Out-Law News | 17 May 2021 | 2:12 pm | 2 min. read
New requirements introduced in the 2018 UK Corporate Governance Code have improved listed companies’ reporting on their executive remuneration policies and practices.
Research carried out for the Financial Reporting Council (FRC) showed that FTSE 350 companies have better aligned their board’s remuneration policy with long-term shareholder interests, and are disclosing more information about shareholder and workforce engagement than they did previously.
However, the researchers from the University of Portsmouth said many reports lack detail in how the provisions of the Code were being applied, and there was less evidence of engagement with the company's workforce than with its shareholders.
The research was designed to assess the impact of the policies and provisions relating to remuneration reporting introduced in the 2018 Code, which aimed to ensure that a company’s remuneration and workforce policies align with its long-term values and success, and that the setting of directors’ pay is done in the context of wider employee pay.
The study found (38 page / 1.42MB PDF) the new requirements had had a positive impact on corporate disclosures and the extent of disclosure increased in 2019 compared to 2017. FTSE 100 companies tended to adhere to Code requirements to a greater extent than their FTSE 250 counterparts.
Few companies, however, provided evidence that they did not reward poor performance, and AGM reports tended not to disclose the reasons for any shareholder dissent against remuneration policies. Most had less than 20% shareholder dissent over new remuneration policies and dissent was often related to company-specific issues.
Executive remuneration expert Fleur Benns of Pinsent Masons, the law firm behind Out-Law, said it was encouraging that many companies had made good progress in complying with the remuneration provisions of the Code.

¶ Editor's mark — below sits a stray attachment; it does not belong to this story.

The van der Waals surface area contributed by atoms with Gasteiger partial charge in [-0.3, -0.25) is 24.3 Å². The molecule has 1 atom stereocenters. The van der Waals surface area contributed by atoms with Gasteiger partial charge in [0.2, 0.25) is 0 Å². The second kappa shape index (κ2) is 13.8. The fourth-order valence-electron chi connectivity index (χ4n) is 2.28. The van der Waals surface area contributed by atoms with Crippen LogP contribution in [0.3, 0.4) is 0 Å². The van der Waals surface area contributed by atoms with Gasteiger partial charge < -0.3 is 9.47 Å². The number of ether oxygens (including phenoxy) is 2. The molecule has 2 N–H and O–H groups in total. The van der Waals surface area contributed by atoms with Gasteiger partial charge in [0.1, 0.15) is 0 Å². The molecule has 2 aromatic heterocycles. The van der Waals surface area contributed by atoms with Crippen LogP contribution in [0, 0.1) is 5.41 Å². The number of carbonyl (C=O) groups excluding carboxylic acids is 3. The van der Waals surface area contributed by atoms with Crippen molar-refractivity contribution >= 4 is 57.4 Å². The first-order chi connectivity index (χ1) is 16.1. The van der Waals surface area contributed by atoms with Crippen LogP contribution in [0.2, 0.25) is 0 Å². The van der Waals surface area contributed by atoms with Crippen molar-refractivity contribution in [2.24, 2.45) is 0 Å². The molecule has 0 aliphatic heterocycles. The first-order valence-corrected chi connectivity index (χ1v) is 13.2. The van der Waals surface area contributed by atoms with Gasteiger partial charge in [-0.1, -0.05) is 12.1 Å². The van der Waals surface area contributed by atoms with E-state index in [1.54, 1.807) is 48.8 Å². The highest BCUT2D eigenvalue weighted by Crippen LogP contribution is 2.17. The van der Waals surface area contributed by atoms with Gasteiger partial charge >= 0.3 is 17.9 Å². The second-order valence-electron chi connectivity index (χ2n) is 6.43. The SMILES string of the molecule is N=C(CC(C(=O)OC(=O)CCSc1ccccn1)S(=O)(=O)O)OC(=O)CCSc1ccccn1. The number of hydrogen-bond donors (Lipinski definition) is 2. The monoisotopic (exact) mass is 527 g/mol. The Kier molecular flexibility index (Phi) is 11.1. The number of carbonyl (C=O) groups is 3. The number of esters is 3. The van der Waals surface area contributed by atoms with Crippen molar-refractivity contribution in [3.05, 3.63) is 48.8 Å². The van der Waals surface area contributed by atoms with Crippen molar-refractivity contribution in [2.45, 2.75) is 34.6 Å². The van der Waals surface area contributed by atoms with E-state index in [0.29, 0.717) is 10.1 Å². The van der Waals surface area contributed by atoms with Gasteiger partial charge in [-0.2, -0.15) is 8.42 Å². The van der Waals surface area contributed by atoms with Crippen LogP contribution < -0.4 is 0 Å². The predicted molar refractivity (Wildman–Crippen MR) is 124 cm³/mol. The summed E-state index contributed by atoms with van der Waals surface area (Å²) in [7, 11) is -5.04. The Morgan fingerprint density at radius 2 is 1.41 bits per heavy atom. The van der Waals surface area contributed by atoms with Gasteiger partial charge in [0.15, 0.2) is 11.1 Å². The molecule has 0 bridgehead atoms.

“However, there is clearly a way to go. It is particularly concerning to see that while a number of companies reported risks that related to excessive awards, most companies failed to explain their plans to mitigate these risks. It’s clearly not enough to include a discretion in your variable remuneration plans to override formulaic outcomes; investors and executives want to have a clear understanding of when and how a remuneration committee will use this discretion,” Benns said.
The research found there had been a 177% increase between 2017 and 2019 in the number of companies developing a formal policy for post-employment shareholding requirements, and a 30% increase in the number which had a policy designed to align executive remuneration with a company’s purpose and values.
Institutional investor bodies such as the Investment Association are continuing to put pressure on companies to disclose the enforcement mechanisms they have put in place to ensure compliance.
A number of companies have come under scrutiny in recent weeks from shareholders with higher levels of dissent in respect of bonus and remuneration packages, particularly in cases where the company has accepted government support or loans during the Covid-19 crisis, although most resolutions have passed regardless.
“Many companies are going to have to do better if they want to ensure greater investor support for their directors’ remuneration report at their next AGM,” Benns said.
The researchers said further work in this area could assess the quality of the disclosures being made as well as the quantity, and examine the narrative disclosures around the reporting of AGM voting.
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